So I don't sound preachy: I've been in a version of your shoes, in my last relationship. I played the role as the one who had the business of life figured out, while she played the role as the one for whom the business of living was walking through quicksand. There was some truth to all that. There was also plenty of truth to me liking the very role I bemoaned, because with the costume off I'd have to confront my own quicksand, my own hubris, my own fragility.

 

She is an adult. Treat her like one, because that's what she deserves and because, odds are, you want to be a man who can learn to treat, view, and connect with women as fellow adults, not broken birds. Whatever hurt she feels is hers to feel, not yours to minimize or mitigate. So come up with a plan that you believe is fair, and execute it. I don't know how long you're in Singapore, but maybe it's giving her one month in your home while you're still away. With a reasonable amount of financial assistance that comes in one gesture, not a trickle that extends things under the guise of softening the pain. Or something.

 

It's not easy, I know. Life is not always easy, and this is a hard juncture for you both. But it's time to stop finding validation by being someone's crutch and start finding it by treating people—her, yourself, whoever is to cross your path in the future—as the full-fledged adults they are.

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The way to minimize harm is honesty, and to not drag it out. Making her wonder, Her saying "i love you" and hearing silence on the phone, etc.

Be honest, tell her that while you love her, the relationship is making you both unhappy. Sell the place that you don't live in and inform her it will be for sale or give her a timeframe to move out. You would give a tenant at least 30 days. Give her a few months, and stick to it. Not "a few months" but an actual deadline that is fair. Does she pay rent?

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Firstly, I suggest you get your own therapy to help you with your White Knight Syndrome. Then, once you realize how selfish that you enabling her is (to be the child that she appears to be) you will be able to sever the cord that attaches YOU to her.

 

If she gets herself a lawyer to help her with the the problems with her sister, she will be taken care of without you being involved or having to worry about her.

 

If she lives in your home then you can give her the standard (in most places) 60 day vacate notice and by doing so, you'll allow her to grow into the independent adult she should be by now. Currently you help her stagnate in her adult child-like state.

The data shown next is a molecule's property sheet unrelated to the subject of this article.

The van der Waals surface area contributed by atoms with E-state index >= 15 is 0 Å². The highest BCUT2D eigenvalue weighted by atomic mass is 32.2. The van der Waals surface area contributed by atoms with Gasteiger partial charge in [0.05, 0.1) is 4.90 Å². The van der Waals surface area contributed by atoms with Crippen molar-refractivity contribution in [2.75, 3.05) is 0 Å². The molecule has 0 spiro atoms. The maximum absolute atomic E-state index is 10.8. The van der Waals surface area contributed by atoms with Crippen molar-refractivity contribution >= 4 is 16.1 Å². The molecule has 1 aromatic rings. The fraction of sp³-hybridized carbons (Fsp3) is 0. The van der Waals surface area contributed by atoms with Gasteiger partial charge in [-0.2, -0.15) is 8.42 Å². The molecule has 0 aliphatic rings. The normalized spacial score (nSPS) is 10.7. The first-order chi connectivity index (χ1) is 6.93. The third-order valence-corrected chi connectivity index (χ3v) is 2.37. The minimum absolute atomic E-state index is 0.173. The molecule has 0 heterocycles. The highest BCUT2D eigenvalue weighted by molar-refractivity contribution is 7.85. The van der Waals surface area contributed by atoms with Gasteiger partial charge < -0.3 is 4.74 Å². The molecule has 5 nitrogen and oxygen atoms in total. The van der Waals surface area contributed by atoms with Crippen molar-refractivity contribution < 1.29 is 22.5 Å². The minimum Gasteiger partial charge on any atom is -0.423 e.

Bottom line: This is about you and your addiction/attachment and enabling character. Anyone not codependent would get her out of their life (even by kindly giving her first and last months deposit on her own place if that's what it took) wish her luck with her lawyer and her therapist (hopefully she's seeing one) and then go zero contact so that she can grow from the needy, "broken bird" (as Blue so aptly opined) that she is.

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Does she have a job?

 

She does have a job, she has worked there since she finished school at 18 years old. Decent pay and working hours thanks to her long service there. It is the only employment she knows and partly why she is absolutely terrified at the prospect of ever leaving the city she has grown up and lived in all her life.

 

This woman is about 40 and you are treating her like a child. Why doesn't she seek a lawyer, who is more qualified?

 

She lived at home with her sisters her entire life. Her elder sister made all her decisions for her until she got kicked of her own home for meeting me. She struggles to do anything by herself. She is not stupid, she is actually very perceptive and sharp, but she has low self esteem, calls herself stupid (I think her sister used to call her stupid, and she just accepted it) She feels incapable taking initiative, taking proactive action, making her own decisions and developing agency.

 

To illustrate my point. At the very start of our relationship, I worked in a nearby city (in the UK) about 2hrs train journey away. The first time she visited me at the weekend was the first time she took the train by herself... Her first solo train journey at 37 years old!